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That flaying of Marsyas! and Christ crowned with thorns! and that sad Ecce Homo!" "Yes, and the Laocoön on that centre bracket! enough to make you scream to look at it! I desire never to have such bloody reminders about me; and for a parlor or sitting-room I would infinitely prefer a dead wall to such a picture, if it were by the oldest of the old masters.

One day one of the mother precentors intoned a psalm beginning with Ecce, and instead of Ecce she uttered aloud the three notes do si sol; for this piece of absent-mindedness she underwent a coulpe which lasted during the whole service: what rendered the fault enormous was the fact that the chapter had laughed.

It may be convenient to treat here of the various portraits and more or less idealised portrait-pieces in which Titian has immortalised the thoroughly Venetian beauty of his daughter. First we have in the great Ecce Homo of Vienna the graceful white-robed figure of a young girl of some fourteen years, placed, with the boy whom she guards, on the steps of Pilate's palace.

This flattered Goethe, who called it the inverse "ecce homo," and felt its allusion to his citizenship, not in Germany, but in the world. The nineteenth-century Cæsar then urged the great writer to carry out an already-formed design and compose a drama on the life of his own great prototype; such a work, he was sure, would be worthier of the theme than Voltaire's effort. At St.

He still thought this when she kneeled with crossed hands to receive the communion, and having bent her head, closed her eyes entirely. In that moment she even seemed to him as if dead, and fear seized his heart. But it did not last long because, having heard the priest's voice repeat: "Ecce Agnus Dei," his thoughts went toward God.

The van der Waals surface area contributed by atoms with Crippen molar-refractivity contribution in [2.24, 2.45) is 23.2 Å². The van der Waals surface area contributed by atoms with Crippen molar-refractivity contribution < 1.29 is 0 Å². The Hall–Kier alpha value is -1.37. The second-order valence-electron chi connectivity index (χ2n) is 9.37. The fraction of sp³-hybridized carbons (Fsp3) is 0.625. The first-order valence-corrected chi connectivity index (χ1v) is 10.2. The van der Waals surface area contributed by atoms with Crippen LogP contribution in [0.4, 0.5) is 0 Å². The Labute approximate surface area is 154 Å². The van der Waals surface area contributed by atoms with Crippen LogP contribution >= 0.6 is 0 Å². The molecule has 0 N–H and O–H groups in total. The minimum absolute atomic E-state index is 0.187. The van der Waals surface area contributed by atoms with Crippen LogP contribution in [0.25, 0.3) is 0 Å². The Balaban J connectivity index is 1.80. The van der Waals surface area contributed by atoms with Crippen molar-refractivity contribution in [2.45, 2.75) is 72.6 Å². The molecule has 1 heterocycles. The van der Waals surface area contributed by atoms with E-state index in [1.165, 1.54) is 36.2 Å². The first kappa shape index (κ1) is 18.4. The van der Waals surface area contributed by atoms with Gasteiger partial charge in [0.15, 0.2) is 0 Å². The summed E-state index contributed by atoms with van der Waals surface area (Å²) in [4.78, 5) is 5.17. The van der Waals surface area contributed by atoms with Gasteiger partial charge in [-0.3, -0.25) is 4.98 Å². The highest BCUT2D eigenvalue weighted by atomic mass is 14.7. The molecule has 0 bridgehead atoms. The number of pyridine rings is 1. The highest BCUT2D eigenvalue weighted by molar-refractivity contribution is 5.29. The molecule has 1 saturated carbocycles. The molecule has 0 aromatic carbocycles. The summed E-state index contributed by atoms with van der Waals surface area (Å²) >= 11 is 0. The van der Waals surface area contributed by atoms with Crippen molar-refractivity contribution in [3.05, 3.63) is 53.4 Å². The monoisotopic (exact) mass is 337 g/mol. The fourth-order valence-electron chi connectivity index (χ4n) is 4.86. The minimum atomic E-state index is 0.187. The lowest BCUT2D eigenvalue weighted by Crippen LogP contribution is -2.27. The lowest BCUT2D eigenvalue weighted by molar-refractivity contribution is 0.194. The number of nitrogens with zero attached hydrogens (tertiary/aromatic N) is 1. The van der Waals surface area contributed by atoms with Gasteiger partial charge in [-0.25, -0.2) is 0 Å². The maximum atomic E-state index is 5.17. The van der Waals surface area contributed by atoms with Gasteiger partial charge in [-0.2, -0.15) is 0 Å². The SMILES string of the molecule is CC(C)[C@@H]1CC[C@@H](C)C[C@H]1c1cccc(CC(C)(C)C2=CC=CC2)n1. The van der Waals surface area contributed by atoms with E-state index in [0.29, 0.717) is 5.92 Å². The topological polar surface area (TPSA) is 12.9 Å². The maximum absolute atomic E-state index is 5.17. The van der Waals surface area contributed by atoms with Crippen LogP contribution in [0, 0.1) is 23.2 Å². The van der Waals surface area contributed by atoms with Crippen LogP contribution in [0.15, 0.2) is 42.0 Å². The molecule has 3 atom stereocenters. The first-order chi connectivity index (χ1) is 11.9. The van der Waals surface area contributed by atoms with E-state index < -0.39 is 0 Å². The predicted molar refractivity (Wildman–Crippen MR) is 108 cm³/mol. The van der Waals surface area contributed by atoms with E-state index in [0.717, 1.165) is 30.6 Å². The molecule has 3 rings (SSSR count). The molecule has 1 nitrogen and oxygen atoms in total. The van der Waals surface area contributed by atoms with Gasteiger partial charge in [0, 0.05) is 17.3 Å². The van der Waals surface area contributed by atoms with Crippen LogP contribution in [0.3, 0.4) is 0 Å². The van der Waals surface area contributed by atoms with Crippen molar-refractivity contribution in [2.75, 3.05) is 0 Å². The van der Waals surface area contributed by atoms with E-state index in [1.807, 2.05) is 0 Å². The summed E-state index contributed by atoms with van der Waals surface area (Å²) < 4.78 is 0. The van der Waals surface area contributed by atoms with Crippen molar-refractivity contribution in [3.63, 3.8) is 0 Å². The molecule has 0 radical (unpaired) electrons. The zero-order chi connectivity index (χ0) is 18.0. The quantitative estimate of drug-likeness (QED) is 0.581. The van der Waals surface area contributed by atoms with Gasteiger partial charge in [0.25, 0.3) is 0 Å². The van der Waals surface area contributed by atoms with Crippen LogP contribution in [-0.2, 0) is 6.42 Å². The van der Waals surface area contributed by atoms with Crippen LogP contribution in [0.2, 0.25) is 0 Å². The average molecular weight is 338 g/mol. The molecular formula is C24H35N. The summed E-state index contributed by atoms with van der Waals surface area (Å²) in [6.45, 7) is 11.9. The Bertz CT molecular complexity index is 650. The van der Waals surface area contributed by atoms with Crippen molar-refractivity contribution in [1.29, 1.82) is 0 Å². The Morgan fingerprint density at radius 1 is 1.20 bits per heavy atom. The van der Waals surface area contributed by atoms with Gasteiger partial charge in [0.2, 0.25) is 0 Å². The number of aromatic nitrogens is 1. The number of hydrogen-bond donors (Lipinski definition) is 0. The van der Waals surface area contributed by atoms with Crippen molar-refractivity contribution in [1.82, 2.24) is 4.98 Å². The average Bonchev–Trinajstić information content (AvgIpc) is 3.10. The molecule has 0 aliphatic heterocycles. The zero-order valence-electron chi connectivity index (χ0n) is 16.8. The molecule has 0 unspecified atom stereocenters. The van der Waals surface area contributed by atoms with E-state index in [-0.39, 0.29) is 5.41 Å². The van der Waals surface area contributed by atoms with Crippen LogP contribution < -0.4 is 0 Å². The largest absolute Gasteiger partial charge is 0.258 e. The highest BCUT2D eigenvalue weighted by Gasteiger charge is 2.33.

The burial service was read, the De Profundis was sung, the bell was tolled, the Ecce quam bonum was intoned, and finally the chant was chanted: Dead to Him, then death is over, Dead and gone are death's dark fears. John Storm was profoundly stirred. The heavens seemed to open and all the earth to pass away. It was difficult to believe that he was still in the flesh.

"It was I who taught it him," said Aramis, bowing with a gracefulness full of respect, and advancing towards the door as if to leave the room: but a gesture of the Franciscan accompanied by a cry for him to remain, restrained him. "Ecce homo!" he exclaimed; then reading the paper a second time, he called out, "Approach, approach quickly!"

Intra hanc Ecclesiam nunquam musca, vel aranea, aut huiusmodi immundi vermiculi nascuntur, quod similiter per diuinum accidit miraculum: nam ante replebatur Ecclesia talibus immunditiis, et totus conuentus recederet ad construendum Ecclesiam in alio loco. Et ecce Dei genetrix virgo beata eis visibiliter obuiauit, iubens reuerti, et dicens nunquam Ecclesiam similibus infestari.

The Ecce Homo, by Correggio, in our National Gallery, is treated in a very peculiar manner with reference to the Virgin, and is, in fact, another version of Lo Spasimo, the fourth of her ineffable sorrows.

We passed under the "Ecce Homo Arch," and saw the very window from which Pilate's wife warned her husband to have nothing to do with the persecution of the Just Man. This window is in an excellent state of preservation, considering its great age.

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